10. r0b 10

    MikeE – “The important thing to note was that the protesters voluntarily gave him the microphone.”

    It’s possible the “protesters” were voluntarily offering him a chance to speak. It’s also possible that they expected that no one would front up and they could ridicule the counter protest.

    All we know for sure is that they had no interest at all in listening to what he had to say. The noise and harassment was incessant. Is that the kind of free speech that they are advocating?

    A pity they didn’t listen, because that guy gave a good speech under difficult circumstances, and kept his cool. All credit to him.

  11. Thomas 11


    i guess DPF’s imaginary threat to democracy is a little less believable than Santa.

    Sorry I know I shouldn’t but…
    I thought dpf was Santa :-)

    [rakaunui: 20 demerit points for questioning my… I mean DPF’s…. integrity. Sorry I disappeared the moment Robinsod was banned from Kiwiblog, I had some thing with, um, my kids. Yeah, that’s it… kids…]

  12. r0b 12

    “I thought dpf was Santa”

    I don’t believe that DPF is Santa / TDS or whatever. But isn’t it interesting to note that the only time DPF pops up here is to deny such rumours, and defend his “good” name.

    He’s a lot happier dishing out misinformation, innuendo and bile than he is dealing with it himself. I wonder if that ever gives him pause to think about how some of his victims feel.

    Probably not.

  13. Tane 13

    Who’s that shrieking at him from the collection of MPs?

    Looks like Jackie Blue to me.
    http://national.org.nz/MP.aspx?Id=110

  14. Billy 14

    Sorry. What was so impressive about that speech? Hardly, “I have a dream”, or “Mr Gorbachov, tear down this wall”.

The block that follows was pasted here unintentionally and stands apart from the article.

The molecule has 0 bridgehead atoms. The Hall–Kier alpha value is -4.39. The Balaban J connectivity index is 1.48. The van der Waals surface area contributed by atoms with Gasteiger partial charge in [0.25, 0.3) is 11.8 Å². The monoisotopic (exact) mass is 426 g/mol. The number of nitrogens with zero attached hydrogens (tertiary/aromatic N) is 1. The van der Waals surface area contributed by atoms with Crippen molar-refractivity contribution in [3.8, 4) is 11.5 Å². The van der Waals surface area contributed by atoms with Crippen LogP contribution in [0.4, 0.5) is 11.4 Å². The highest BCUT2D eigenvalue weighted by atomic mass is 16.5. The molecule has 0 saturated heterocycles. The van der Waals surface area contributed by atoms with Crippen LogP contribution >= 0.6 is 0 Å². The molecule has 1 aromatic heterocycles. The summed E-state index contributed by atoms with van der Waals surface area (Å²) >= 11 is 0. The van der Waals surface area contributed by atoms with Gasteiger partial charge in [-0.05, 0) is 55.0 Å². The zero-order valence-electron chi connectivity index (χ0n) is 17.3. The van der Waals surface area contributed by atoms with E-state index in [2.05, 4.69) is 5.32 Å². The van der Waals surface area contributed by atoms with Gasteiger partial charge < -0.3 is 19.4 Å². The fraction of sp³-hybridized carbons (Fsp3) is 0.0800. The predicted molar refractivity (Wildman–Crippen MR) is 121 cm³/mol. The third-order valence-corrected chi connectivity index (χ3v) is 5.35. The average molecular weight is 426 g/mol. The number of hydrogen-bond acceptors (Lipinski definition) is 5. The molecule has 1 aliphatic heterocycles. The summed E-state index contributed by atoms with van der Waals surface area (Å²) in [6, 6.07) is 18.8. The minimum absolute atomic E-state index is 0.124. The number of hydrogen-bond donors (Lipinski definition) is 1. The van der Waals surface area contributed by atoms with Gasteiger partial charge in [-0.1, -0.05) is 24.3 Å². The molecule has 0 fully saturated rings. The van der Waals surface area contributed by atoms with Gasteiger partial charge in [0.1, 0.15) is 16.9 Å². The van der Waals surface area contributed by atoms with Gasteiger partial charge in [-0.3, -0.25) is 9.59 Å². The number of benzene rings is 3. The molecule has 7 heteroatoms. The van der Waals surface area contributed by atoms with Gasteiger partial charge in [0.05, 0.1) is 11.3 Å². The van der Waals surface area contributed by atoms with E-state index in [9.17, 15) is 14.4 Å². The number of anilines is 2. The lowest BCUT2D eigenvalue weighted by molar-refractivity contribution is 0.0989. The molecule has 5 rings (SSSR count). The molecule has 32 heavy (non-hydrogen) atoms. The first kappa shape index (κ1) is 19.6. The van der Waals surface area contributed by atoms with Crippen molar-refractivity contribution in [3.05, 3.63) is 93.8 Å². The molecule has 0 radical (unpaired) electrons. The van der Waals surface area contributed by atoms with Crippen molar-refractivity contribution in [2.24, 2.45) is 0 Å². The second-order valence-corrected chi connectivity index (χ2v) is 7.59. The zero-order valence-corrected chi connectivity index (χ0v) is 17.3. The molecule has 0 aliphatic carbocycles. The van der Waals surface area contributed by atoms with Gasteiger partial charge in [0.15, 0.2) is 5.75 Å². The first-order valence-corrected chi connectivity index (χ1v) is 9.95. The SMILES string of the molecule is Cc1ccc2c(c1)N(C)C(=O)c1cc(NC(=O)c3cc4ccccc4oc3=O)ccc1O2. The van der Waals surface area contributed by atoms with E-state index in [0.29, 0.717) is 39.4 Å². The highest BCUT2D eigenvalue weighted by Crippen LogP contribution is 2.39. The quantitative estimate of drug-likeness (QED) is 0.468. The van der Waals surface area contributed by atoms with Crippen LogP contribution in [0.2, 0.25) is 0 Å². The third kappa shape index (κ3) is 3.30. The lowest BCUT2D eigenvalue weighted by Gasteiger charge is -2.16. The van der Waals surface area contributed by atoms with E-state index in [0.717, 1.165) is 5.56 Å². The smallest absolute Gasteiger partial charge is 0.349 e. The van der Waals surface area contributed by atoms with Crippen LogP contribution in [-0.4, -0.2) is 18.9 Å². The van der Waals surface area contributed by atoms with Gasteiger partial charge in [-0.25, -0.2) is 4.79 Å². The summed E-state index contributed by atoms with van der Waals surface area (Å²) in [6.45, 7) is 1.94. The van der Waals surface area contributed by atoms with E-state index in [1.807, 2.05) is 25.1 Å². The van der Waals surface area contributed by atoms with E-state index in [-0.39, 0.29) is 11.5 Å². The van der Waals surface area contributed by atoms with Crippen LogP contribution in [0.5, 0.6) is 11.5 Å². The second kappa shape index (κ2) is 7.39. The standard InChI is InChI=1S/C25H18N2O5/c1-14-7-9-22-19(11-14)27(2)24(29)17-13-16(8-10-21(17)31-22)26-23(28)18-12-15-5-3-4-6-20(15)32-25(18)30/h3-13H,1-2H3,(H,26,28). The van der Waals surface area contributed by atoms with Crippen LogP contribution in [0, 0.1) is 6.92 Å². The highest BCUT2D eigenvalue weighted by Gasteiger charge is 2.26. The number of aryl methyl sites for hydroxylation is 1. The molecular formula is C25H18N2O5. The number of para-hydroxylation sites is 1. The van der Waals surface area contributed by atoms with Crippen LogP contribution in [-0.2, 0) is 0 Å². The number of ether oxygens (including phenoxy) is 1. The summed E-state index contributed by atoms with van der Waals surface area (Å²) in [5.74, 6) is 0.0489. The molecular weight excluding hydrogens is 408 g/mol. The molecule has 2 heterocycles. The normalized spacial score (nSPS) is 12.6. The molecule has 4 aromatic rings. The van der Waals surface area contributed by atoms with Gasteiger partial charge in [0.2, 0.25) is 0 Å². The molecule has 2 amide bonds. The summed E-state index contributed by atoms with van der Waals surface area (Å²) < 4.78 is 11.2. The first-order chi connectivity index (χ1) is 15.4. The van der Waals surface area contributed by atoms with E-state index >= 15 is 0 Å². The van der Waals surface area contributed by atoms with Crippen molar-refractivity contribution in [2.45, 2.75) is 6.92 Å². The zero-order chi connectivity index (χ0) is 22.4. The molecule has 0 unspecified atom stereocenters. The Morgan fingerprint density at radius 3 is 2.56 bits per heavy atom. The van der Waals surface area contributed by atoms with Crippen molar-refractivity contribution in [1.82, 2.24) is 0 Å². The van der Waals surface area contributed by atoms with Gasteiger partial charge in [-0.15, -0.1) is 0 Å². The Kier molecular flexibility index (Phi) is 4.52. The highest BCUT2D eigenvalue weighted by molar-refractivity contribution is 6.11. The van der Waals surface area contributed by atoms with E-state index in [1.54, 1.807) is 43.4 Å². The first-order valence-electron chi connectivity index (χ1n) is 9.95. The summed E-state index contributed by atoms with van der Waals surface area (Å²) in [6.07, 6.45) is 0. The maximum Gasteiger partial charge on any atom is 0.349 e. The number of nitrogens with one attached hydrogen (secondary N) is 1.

And the Bill doesn’t do what he claims it will. Anonymous donations can still be made within the threshhold that suits the Labour party.

    And Nih, it’s poor form for a homophone to call out a racist. You guys should try to get along.

  15. The Double Standard 15

    As opposed to the treatment you get at a Labour event?

  16. Billy 16

    DS, you’ve got that all wrong. It never happened.

  17. Daveo 17

    Double Standard:

    As opposed to the treatment you get at a Labour event?

    …except that Len Richards was one guy, whereas your entire crowd went feral because they couldn’t handle free speech.

    Billy:

    For an impromptu speech delivered in an extremely hostile environment I reckon he did a bloody good job. Could you deliver something so coherent and measured under that kind of pressure? I doubt it.

  18. Robert Owen 18

    Nih
    YES

  19. Robinsod 19

    Hey DPFClawsDblSTD – that’s really funny ‘cos like it’s ironical… Don’t be a dick, boy. That labour delegate had some pretty unsoud stuff said to him and he lost his rag. Your kids had a few well dressed folk make a humourous point that was contrary to their views and they went nuts. As far as I could see the counter-protestors were polite but noisy and tehy were met with violence. Oh and in temrs of Rob’s point – I think they really were betting no-one would step up to teh mike when DPF offered it and they got their bluff called. Kinda like national and their proclaimed objections to the EFB really…

  20. Billy 20

    Daveo, I suggest you stick with Len’s defence: I didn’t hit anyone. It is much better than: OK so I hit you, but at least there weren’t more of me to hit you.

    Robert Owen, you old sociopath. What convinced you to post under your own name again. Your sense of honour sated? Or have you just decided that, compared to you fellow travellers you are not as much of an embarrassment as you had assumed?

  21. r0b 21

    “As opposed to the treatment you get at a Labour event?”